Last week, a federal grand jury indicted 19 central Illinois United States Postal Service workers for wire fraud. “Each of the individuals have either already been arraigned or have been issued a summons to appear in federal court in Springfield or Urbana for arraignment,” said the office of the U.S. Attorney’s Office for the Central District of Illinois. If convicted, the current and former USPS employees could get a maximum of 30 years in prison. The ages of the postal workers charged range from 25 to 47.

Now in private practice, former federal prosecutor Christine Adams notes the young age in other cases. “They don’t quite have the judgment they ought to have and are still developing it, submitting false loan applications because their peers are also doing it,” Adams commented.

Whether taxpayers can expect getting the money back depends. “When they received the money, they just spent it … cars, trips, luxury items, people like that you’re not going to be able to recover any funds from because they spent all the funds,” Adams said. “But if there’s individuals who still have some monies or some access to monies, and the government goes after them, the government can recover some of the money.”

The U.S. Government Accountability Office last week estimated unemployment fraud during the pandemic cost taxpayers up to $135 billion or about 11% to 15% of the total amount of unemployment insurance benefits paid during the pandemic. Adams said the government should learn from the issues that have cropped up within some taxpayer-funded pandemic programs.

“People needed relief quickly,” Adams said of the pandemic-era economic contractions. “Businesses needed relief quickly. Employees that wanted to keep their jobs needed relief quickly. But the question really is did it have to be this quick.”  Adams notes a government watchdog found grant administrators did not use do-not-pay Treasury Department lists that could have provided more oversight on outgoing tax dollars.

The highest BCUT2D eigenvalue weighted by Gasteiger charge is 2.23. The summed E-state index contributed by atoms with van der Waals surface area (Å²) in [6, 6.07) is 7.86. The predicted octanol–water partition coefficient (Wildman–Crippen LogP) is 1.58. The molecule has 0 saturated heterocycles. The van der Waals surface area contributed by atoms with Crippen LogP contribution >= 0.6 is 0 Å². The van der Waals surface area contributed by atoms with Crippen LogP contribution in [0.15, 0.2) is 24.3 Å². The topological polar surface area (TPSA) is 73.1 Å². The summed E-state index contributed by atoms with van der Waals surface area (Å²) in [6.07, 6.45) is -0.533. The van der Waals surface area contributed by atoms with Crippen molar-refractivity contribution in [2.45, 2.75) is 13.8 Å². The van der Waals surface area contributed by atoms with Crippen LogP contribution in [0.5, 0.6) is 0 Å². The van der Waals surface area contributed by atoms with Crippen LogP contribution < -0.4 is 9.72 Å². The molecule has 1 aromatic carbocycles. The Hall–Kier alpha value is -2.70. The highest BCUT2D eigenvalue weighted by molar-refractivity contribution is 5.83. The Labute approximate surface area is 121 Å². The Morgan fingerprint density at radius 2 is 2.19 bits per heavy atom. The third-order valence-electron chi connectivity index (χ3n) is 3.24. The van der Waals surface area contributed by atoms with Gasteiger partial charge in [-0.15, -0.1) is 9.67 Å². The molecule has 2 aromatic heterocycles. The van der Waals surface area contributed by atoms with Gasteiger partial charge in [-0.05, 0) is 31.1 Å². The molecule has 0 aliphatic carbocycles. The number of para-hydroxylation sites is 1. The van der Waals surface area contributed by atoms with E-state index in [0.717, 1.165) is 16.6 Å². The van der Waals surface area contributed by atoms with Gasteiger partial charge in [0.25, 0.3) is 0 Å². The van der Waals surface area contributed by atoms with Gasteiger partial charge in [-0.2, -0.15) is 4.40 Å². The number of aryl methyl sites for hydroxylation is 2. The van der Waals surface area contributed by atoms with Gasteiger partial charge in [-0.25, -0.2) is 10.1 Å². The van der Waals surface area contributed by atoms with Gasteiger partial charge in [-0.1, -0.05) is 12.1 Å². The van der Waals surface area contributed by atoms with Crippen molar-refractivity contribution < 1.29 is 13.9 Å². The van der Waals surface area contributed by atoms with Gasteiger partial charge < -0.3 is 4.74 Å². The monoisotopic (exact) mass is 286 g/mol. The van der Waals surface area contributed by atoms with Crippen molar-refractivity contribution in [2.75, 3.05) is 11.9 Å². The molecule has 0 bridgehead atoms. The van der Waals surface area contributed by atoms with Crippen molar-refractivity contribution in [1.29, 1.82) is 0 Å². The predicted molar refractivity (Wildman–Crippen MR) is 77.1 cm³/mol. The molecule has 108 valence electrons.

Subminimum Wage on Way to Abolishment in Chicago for Tipped Workers … Is the State Next?
Chicago is poised to become the largest American city to autonomously eliminate a subminimum wage for tipped workers, following an agreement forged on Monday between Mayor Brandon Johnson’s allies in the City Council and representatives from the restaurant industry. This development comes in the wake of the Illinois Restaurant Association proposing a less comprehensive measure that was deemed inadequate by Mayor Johnson’s council supporters.

The forthcoming substitute ordinance, scheduled for introduction in a City Council committee this week, would require Chicago businesses to provide tipped workers with the same minimum wage as all other employees within the city over the next five years. This initiative, as stated by its sponsors, is slated for a preliminary vote on Wednesday in the council’s Workforce Development Committee, with a full council vote anticipated later in the fall.

If the ordinance is successfully passed, Chicago would emerge as the largest city in the United States to independently phase out a tipped wage, and the second-largest city, after Los Angeles, to mandate a unified wage structure for both tipped and non-tipped workers. It’s worth noting that Los Angeles already eliminates the subminimum wage for tipped workers, but this is enforced under California state regulations, which mandate that employers pay these workers the full minimum wage. Apart from California, Alaska, Minnesota, Montana, Nevada, Oregon, and Washington have also abolished the tipped wage, according to data from the U.S. Department of Labor.

At present, Chicago’s minimum wage for tipped workers stands at 60% of the city’s $15.80 per hour minimum wage, equating to $9.48 per hour. In cases where tipped workers do not earn sufficient gratuities to reach the $15.80 minimum wage, larger employers are obligated to make up the entire difference, while smaller employers must ensure that tipped workers earn at least $15 per hour.

The city’s minimum wage is scheduled to rise annually in line with either the consumer price index increases or by 2.5%, whichever is lower. As for the state of Illinois, its minimum wage is currently $13 per hour.

The extended five-year phase-out of Chicago’s subminimum wage, compared to the initial two-year proposal, means that beginning next July, tipped workers will receive incremental raises each year, reducing the 40% wage gap by 8% annually until parity is reached by July 1, 2028.